The 7 Bra Myths You've Got to Stop Believing

It's time, don't you think?

Skin, Shoulder, Joint, Waist, Undergarment, Trunk, Stomach, Abdomen, Wrist, Chest,
(Image credit: Archives)

We all wear bras, all day every day, and yet there are still so many contradictory facts about what's good and what's not. In fact, there's so much underthings-folkloregoing around that it's like our bras (which according to said folklore could very well be the wrong size) are out to get us.

To help answer the questions that plague us on a regular basis, we looked to bra expert and author of The Bra Book Jene Luciani. Here are the biggest myths she wants to debunk, stat:

1. Bras can endanger your health. This is a prevalent and equally unnerving belief that women have been fretting about for over 20 years. It began with a 1991 case study that found women who didn't wear bras had a lower risk of breast cancer than those who did. Even though the scientists who conducted the study believed it was actually due to factors connected to wearing a bra, rather than the bra itself, it still set off alarms.

"They believed that that too-tight underwire compressing mammary glands could trap toxins." explains Luciani, who researched it at length for her book. "But there is no scientific evidence to back up this claim."

2. Sleeping in a bra makes breasts perkier. Women tend to be split right down the middle on this matter. The first half faithfully keep their bra on through the night—some for comfort, others because they firmly believe it's the secret to flouting the forces of nature—and the other half hardly make it home before unclasping that baby. Sorry to disappoint the former, but sleeping in your bra is not what's going to keep 'em pert. What will? "Wearing a supportive bra over time can help, especially when exercising and breasts are significantly stretching or bouncing up and down," says Luciani. "Other than that, there aren't many ways to really avoid it." Le sigh.

3. Bras have fixed sizing. Much like a size 6 dress can yield varied interpretations across different clothing retailers, bra brands have different sizing. "Unfortunately, there is no consistency at all," says Luciani. "Each brand has their own 'fit model'. Plus, you can be a different size for several styles within the same brand." To ensure you don't walk out of the store with something that doesn't fit, get fitted on-site and try on several, and we mean several styles.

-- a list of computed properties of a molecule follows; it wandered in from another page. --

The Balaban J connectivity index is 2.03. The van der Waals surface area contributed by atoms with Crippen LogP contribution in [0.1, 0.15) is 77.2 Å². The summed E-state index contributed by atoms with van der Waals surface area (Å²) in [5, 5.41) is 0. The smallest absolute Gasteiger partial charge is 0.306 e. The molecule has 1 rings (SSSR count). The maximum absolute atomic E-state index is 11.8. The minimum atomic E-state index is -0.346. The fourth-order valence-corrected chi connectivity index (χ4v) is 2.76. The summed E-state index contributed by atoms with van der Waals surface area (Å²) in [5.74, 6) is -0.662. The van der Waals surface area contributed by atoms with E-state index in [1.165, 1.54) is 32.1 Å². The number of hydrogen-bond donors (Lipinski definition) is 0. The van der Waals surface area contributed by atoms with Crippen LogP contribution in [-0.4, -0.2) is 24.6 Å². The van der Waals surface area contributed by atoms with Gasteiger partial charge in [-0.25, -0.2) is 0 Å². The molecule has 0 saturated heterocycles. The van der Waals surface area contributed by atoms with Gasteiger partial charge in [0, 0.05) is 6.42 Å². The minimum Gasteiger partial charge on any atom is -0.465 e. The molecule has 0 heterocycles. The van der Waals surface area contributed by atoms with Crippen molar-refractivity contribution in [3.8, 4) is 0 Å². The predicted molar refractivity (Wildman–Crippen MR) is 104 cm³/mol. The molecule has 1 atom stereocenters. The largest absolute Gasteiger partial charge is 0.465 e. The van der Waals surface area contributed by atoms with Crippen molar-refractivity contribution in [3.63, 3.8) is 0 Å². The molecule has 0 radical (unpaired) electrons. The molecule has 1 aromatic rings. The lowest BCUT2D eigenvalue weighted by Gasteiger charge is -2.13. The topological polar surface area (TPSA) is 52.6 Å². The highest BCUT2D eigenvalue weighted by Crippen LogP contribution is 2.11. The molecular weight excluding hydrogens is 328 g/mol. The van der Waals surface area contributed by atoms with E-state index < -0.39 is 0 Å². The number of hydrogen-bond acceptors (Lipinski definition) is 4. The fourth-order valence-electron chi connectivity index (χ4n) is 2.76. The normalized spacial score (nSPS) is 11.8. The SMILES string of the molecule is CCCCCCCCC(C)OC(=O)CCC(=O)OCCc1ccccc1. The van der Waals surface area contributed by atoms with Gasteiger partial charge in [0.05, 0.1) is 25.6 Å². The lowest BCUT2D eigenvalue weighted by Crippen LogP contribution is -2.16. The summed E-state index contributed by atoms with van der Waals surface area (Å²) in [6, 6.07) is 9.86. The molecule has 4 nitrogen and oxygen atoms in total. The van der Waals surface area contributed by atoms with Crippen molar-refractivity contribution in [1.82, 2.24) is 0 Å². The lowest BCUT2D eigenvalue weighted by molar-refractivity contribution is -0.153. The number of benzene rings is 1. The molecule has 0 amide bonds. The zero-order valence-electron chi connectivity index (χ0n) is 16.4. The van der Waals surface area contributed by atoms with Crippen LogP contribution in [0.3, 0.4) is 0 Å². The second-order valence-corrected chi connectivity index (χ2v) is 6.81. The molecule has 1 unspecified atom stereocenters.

4. The letter determines the size of the cup. If you've ever heard the term "sister size" at a bra fitting, it's because another style can hold the same volume of cup (i.e. density of boob) depending on band size. "The letter correlates with the cup size," says Luciani. "However, that is determined based on the calculation between the two measurements." Word to the wise: Even if you were an ace in calculus back in high school, always leave the math to your bra specialist.

5. The average bra size is in the B range. In reality, it's larger (Luciani estimates that it's somewhere around a C), but this myth sheds light on a bigger problem: women often wear the wrong bra size. "Many women are fitting themselves into the sizes most commonly found in stores instead of getting a proper fitting and a truer size," says Luciani. "On top of that, bra makers know what sizes tend to sell the most, and so those become the 'average' sizes." Full disclosure: As conscious as we try to be about wearing proper bras, we're so guilty of the grab-and-go when we hit the stores.

6. You can just throw your bras in the washing machine. Picking up our dry-cleaning is trying enough—handwashing our underthings is the last thing we want to add to the list. Alas, the well-being of our bras, and thus our cleavage, could be at stake. "The center drum can crush cups and stretch straps if they snag on them and hot water can break down the elasticity of the bra" says Luciani. "So, if you want to go the machine route, hook the bra and place into a mesh bag and wash in cool water with a gentle detergent." The best option though is to handwash your bras by soaking them in a sink with lingerie wash, like Tocca Stella Laundry Delicate ($15), and lay them out flat to dry.

7. You only need to wash your bra once a week. It looks like we could all be a bit more hygienic in this regard. "The dirt and oil in our skin can break down the elasticity of the bra," explains Luciani. "So it's best to wash as often as possible." If laundry day occurs less often than you'd like to admit (don't worry, we're with you), there's an easy workaround: Add more bras to your repertoire!

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Beauty Editor

Lauren Valenti is Vogue’s former senior beauty editor. Her work has also appeared on,, and in In Style. She graduated with a liberal arts degree from Eugene Lang College, The New School for Liberal Arts, with a concentration on Culture and Media Studies and a minor in Journalism.